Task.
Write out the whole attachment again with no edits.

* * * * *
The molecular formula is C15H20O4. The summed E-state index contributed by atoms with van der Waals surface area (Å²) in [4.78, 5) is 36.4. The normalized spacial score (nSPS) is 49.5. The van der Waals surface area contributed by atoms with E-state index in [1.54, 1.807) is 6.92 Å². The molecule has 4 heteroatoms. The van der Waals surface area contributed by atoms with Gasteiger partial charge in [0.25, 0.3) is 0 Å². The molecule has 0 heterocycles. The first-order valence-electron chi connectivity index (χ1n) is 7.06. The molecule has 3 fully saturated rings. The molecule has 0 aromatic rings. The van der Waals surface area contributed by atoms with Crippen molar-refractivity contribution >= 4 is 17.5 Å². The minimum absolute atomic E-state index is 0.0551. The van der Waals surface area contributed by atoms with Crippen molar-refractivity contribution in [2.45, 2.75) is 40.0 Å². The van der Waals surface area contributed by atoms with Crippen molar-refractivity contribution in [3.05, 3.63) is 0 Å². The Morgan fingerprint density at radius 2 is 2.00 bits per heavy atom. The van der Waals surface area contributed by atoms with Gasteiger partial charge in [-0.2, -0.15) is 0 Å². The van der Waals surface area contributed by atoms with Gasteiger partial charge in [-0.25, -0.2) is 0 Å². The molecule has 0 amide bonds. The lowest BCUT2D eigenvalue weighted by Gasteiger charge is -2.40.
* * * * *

The molecular formula is C15H20O4. The summed E-state index contributed by atoms with van der Waals surface area (Å²) in [4.78, 5) is 36.4. The normalized spacial score (nSPS) is 49.5. The van der Waals surface area contributed by atoms with E-state index in [1.54, 1.807) is 6.92 Å². The molecule has 4 heteroatoms. The van der Waals surface area contributed by atoms with Gasteiger partial charge in [0.25, 0.3) is 0 Å². The molecule has 0 heterocycles. The first-order valence-electron chi connectivity index (χ1n) is 7.06. The molecule has 3 fully saturated rings. The molecule has 0 aromatic rings. The van der Waals surface area contributed by atoms with Crippen molar-refractivity contribution >= 4 is 17.5 Å². The minimum absolute atomic E-state index is 0.0551. The van der Waals surface area contributed by atoms with Crippen molar-refractivity contribution in [2.45, 2.75) is 40.0 Å². The van der Waals surface area contributed by atoms with Crippen molar-refractivity contribution in [3.05, 3.63) is 0 Å². The Morgan fingerprint density at radius 2 is 2.00 bits per heavy atom. The van der Waals surface area contributed by atoms with Gasteiger partial charge in [-0.2, -0.15) is 0 Å². The van der Waals surface area contributed by atoms with Gasteiger partial charge in [-0.25, -0.2) is 0 Å². The molecule has 0 amide bonds. The lowest BCUT2D eigenvalue weighted by Gasteiger charge is -2.40.